The ice cover in Greenland and Antarctica has two components – thick, grounded, inland ice that rests on a more or less solid bed, and thinner floating ice shelves and glacier tongues. An ice sheet is actually a giant glacier, and like most glaciers it is nourished by the continual accumulation of snow on its surface. As successive layers of snow build up, the layers beneath are gradually compressed into solid ice. Snow input is balanced by glaci...
01 Jun 2007 - by Hugo Ahlenius, UNEP/GRID-Arendal
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Annual snowfall pattern for a typical mountain environment, Columbine Pass, Colorado 1971-2000 Annual snowfall pattern for a typical mountain environment, Columbine Pass, Colorado 1971-2000
Mountain snow cover typically develops in the autumn and grows to a maximum depth in early spring. As day length and sun angles increase, so do air temperatures, causing snow cover to warm and begin to melt. Snow cover balances the availability of water in mountain environments. Where winter precipitation falls as rain, surface runoff occurs almost immediately. In contrast, snow stores water during the winter and then melts in the spring and ear...
01 Oct 2007 - by Hugo Ahlenius, UNEP/GRID-Arendal
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Mean snow-cover extent in the Northern Hemisphere 1966-2006 Mean snow-cover extent in the Northern Hemisphere 1966-2006
Snow occurs predominantly on the northern continents, on the sea ice of the Arctic Ocean and on Antarctica. On the Northern Hemisphere continents, snow covers a maximum mean area of 45.2 million km2, typically in January. The minimum snow-cover extent usually occurs in August and covers a mean area of 1.9 million km2, most of which is snow on the Greenland ice sheet and on mountain glaciers. As a result, snow cover is the surface characteristic r...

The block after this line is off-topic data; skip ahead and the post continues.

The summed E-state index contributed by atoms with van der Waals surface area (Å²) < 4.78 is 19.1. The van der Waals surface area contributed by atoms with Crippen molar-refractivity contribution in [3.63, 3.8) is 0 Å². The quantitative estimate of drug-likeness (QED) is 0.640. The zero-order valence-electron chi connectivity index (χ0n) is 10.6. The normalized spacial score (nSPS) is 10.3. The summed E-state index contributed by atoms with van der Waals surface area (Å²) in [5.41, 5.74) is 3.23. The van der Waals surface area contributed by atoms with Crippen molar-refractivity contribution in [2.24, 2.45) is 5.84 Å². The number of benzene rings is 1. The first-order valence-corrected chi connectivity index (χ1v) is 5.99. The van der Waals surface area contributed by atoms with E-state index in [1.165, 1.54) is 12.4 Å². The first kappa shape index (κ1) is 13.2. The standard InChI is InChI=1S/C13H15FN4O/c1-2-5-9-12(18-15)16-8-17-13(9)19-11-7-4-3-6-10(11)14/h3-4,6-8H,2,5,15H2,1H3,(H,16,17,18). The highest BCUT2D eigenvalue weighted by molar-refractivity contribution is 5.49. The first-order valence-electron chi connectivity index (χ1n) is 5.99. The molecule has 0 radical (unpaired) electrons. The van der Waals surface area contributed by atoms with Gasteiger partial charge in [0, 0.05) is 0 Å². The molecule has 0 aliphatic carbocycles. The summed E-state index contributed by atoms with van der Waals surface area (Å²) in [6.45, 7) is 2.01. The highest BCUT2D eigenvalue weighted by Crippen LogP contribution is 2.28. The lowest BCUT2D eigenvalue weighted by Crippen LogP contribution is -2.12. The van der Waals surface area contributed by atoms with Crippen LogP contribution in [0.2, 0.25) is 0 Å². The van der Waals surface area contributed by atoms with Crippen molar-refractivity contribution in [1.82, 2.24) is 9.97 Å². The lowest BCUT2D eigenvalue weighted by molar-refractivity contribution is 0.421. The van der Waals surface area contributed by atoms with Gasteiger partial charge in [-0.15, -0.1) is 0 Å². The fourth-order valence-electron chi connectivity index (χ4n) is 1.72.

01 Oct 2007 - by Hugo Ahlenius, UNEP/GRID-Arendal
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Shrinking Lewis Glacier, Mount Kenya Shrinking Lewis Glacier, Mount Kenya
The tropical Lewis Glacier retreated by more than 800 m between 1893 and 2004 and lost almost 16 m water equivalent of its thickness between 1979 and 1996. Located on Mount Kenya, this is one of few locations in Africa with glaciers.
01 Jun 2007 - by Hugo Ahlenius, UNEP/GRID-Arendal
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Ratio of existing ski areas in the Alps with natural snow-reliability under current conditions and warmer conditions Ratio of existing ski areas in the Alps with natural snow-reliability under current conditions and warmer conditions
Winter tourism is a significant part of the economy of Alpine countries and the most important source of income in many regions. In Austria, winter tourism revenue makes up 4.5 per cent of GNP and half of the total income from tourism. Much of winter tourism is based around the ski industry, which is dependent on reliable snow conditions. Although snow fall is expected to increase at high elevations, it is winter temperatures that largely determi...
01 Jun 2007 - by Hugo Ahlenius, UNEP/GRID-Arendal
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Overview on glacier changes since the end of the Little Ice Age Overview on glacier changes since the end of the Little Ice Age
Glaciers and ice caps reached their Holocene (the past 10 000 years) maximum extent in most mountain ranges throughout the world towards the end of the Little Ice Age, between the 17th and mid-19th century. Over the past hundred years a trend of dramatic shrinking is apparent over the entire globe, especially at lower elevations and latitudes. Within this general trend, strong glacier retreat is observed in the 1930s and 1940s, followed by static...
01 Jun 2007 - by Hugo Ahlenius, UNEP/GRID-Arendal
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Population size of Peary caribou in the Canadian Arctic islands Population size of Peary caribou in the Canadian Arctic islands
In northwestern North America, recent warming has led to a dramatic increase in the number of days of above freezing temperatures during the migration period for the caribou (Rangifier tarandus). Thawing and subsequent re-freezing of snow results in ice layers in the snow pack which hinder travel of Rangifer and make it harder to cater for food. There have been catastrophic declines in the Peary caribou on the Arctic islands of North America and ...
01 Jun 2007 - by Hugo Ahlenius, UNEP/GRID-Arendal